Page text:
Baring Lodge No. 2602

Baring Lodge Logo

Meeting at:

  • The Masonic Centre,
  • 36 Cromer Road,
  • Sheringham,
  • NR26 8RR

W.M: Royston C. Young, 4 Blowlands Lane, Upper Sheringham, NR26 8TQ
Tel: 01263 825978

Secretary: Neil White, 1 Owl Barn, Cromer Road, Sidestrand, Cromer, NR27 0LT
Tel: 01263 576681 (Home) 07957 617805 (Mobile)

Almoner: Dougie W. Reid, ‘Manorwood’, Church Road, Thorpe Market, Norwich, NR11 8UA
Tel: 01263 834938

Next Master: Graham L. Hayward, 28 Common Road, Sheringham, NR26 8PW
Tel: 01263 825262 (Home) 07771 567266 (mobile

notes from the archives


In the early 1890’s there were no regular Masonic Lodges meeting in the Cromer or Sheringham areas. Members of Union Lodge No 52 (this historic lodge still meets in Norwich) proposed the formation of a lodge to be held in Cromer to meet the needs of the area. Baring Lodge was duly consecrated on March 16th 1896 as a daughter lodge to Union Lodge.
The consecration was held at Tucker’s Hotel in Cromer, and performed by the Grand Secretary assisted by the Deputy Provincial Grand Master and other dignitaries. W Bro. Robert Fenner was installed as the first Master of the lodge. Around 80 masons were present and 15 of the then 17 Norfolk lodges were represented. The Lodge Bible was presented by Bro J. Lovelace and the evening concluded with a banquet at the Hotel de Paris.

The next meeting set the pace for the infant lodge, there were five Initiates! The members came from many professions or trades, although it must be said that the retail trade – grocers, ironmongers etc. featured perhaps more than others. Over the last century the members continue to be of diverse professions.

The lodge continued to meet and dine at Tucker’s Hotel for a couple of years and then for 20 years moved around Cromer: February 1898 to the Hotel Metropole October 1904 to the Cliftonville Hotel October 1916 back to the Hotel Metropole February 1920 to the East Cliffe Hotel February 1924 to the Cliffe House March 1927 to the Royal Cromer Hotel October 1928 to the Red Lion Hotel.

As the Red Lion ‘lodge room’ was unable to hold the number of visitors, the installation meetings were held at the Hotel Metropole, dining at the Red Lion and latterly meeting at the Red Lion and dining at the Cliftonville. The Red Lion then remained the meeting place until the move to the current home at the Masonic Centre in Sheringham which took place with the February 1986 meeting.

The 50th anniversary was celebrated at the 1945 installation meeting in the Red Lion with Bro. H. Park taking the Master’s chair. After the ‘war-time’ meal, the Tyler, Bro. W. Smith was presented with a cheque for 50 guineas and an album containing the names of all the members, in recognition of his then 50 years service to the Lodge. At that time he was the only remaining member of the original 1896 Lodge. The evening concluded with a concert.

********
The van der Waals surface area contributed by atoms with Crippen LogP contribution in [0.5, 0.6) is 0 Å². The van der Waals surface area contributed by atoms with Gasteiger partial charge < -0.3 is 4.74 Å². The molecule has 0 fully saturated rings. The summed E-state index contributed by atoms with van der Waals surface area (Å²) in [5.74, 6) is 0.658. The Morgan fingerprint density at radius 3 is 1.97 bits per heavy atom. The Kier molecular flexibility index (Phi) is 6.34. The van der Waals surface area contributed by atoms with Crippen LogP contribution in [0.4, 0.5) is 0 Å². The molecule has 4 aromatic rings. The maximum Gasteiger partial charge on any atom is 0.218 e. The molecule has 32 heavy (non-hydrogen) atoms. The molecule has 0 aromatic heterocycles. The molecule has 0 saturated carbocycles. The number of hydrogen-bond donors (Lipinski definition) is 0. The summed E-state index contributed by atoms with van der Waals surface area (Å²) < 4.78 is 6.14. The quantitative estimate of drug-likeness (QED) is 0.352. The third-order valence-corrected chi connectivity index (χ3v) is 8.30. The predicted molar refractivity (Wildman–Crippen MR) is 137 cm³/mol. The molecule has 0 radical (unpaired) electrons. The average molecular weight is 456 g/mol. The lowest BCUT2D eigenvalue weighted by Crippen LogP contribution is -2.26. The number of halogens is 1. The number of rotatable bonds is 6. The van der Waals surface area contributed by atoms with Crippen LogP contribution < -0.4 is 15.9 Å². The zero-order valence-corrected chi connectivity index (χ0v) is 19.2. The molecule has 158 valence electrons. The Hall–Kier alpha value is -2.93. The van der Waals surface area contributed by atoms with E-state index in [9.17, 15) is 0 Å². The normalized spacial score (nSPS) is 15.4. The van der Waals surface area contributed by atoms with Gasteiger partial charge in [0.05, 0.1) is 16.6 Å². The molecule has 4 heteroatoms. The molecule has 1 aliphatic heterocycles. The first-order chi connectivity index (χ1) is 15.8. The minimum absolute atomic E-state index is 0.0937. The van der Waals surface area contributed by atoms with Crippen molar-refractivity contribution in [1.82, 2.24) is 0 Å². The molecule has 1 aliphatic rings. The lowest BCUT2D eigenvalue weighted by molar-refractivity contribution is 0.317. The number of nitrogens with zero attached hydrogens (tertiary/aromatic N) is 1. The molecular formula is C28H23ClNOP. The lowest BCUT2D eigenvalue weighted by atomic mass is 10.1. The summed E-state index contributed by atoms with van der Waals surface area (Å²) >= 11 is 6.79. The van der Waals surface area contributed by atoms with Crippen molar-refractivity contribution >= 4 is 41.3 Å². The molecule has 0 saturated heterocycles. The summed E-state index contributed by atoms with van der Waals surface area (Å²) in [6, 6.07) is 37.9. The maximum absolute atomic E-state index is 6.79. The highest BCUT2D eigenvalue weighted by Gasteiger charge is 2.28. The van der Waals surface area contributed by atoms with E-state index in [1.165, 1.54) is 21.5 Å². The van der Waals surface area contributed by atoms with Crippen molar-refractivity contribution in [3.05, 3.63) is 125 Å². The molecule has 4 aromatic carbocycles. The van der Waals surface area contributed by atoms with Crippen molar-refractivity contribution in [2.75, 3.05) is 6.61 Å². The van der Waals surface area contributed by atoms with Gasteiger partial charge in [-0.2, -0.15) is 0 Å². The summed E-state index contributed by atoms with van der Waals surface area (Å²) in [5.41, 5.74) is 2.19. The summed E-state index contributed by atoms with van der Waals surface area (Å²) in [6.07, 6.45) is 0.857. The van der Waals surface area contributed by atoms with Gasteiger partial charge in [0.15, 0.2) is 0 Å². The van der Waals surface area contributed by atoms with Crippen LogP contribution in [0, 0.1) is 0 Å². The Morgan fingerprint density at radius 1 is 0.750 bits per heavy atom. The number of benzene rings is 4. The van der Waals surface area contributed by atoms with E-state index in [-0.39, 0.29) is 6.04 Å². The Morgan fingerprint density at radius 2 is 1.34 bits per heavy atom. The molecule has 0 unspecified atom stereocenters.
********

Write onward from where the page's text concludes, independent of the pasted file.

The minute book pertaining to this meeting also contains an interesting printed leaflet indicating the numbers of Initiations, Passings, Raisings and joining members for each of the 50 years. Our first Master, W.Bro. Fenner holds the record with 10 Initiations, Passings and Raisings under his gavel!

The 16th March 1996 saw the Centenary of the Baring Lodge consecration and a special Centenary Meeting was held on this anniversary, followed with a celebration dinner at the Northrepps Cottage.

The minutes of the meetings until recent times were hand written in bespoke minute books and we are fortunate that all except one are extant and in the lodge’s possession.
The lodge name ‘Baring’ is derived from the family name of Lord Cromer and it his family coat of arms used on Baring Lodge’s banner. There is however a difference on the crest printed on the summons or notice of meeting; this is derived from the coat of arms for Lord Cromer. The inscription or motto ‘Probitate et Labore’ is again from the Baring family coat of arms and translates to By ‘Probity and Industry’.

The Tyler – or outer guard at Baring lodge meetings is a member of the lodge and usually serves for a few years. However, during most of the first century of Baring lodge’s meetings, this position was held by two long serving masons. The situation then, was that the Tyler received payment for his services and the minutes for the December meetings often showed the membership voting a Christmas gratuity of 1 guinea for the Tyler. During WW2, the minutes show two Tylers being present – It is thought that the restricted public transport necessitated this.
During the two world wars, Baring Lodge lost members and sons of members who were serving King and Country. A poignant reminder is the Grand Lodge Certificate still waiting to be presented to one of our members lost in the 1914-18 conflict.

The minutes and other surviving paperwork of the lodge, gives little idea of the differences in life in 1896 compared to today. The visitors to the lodge came from around the Province and even from beyond – just as today: but how did they get to Cromer? Train, horse and trap or did they stay over for the night? However, reading the minutes for a hundred years ago shows that the meeting was just the same as one today. Let us hope that we can say the same at the two hundredth anniversary of Baring Lodge.

Baring Lodge Minute Books

  • The New Ashlar No 20 – Autumn 1984
  • The Norfolk Chronicle – March 16th 1945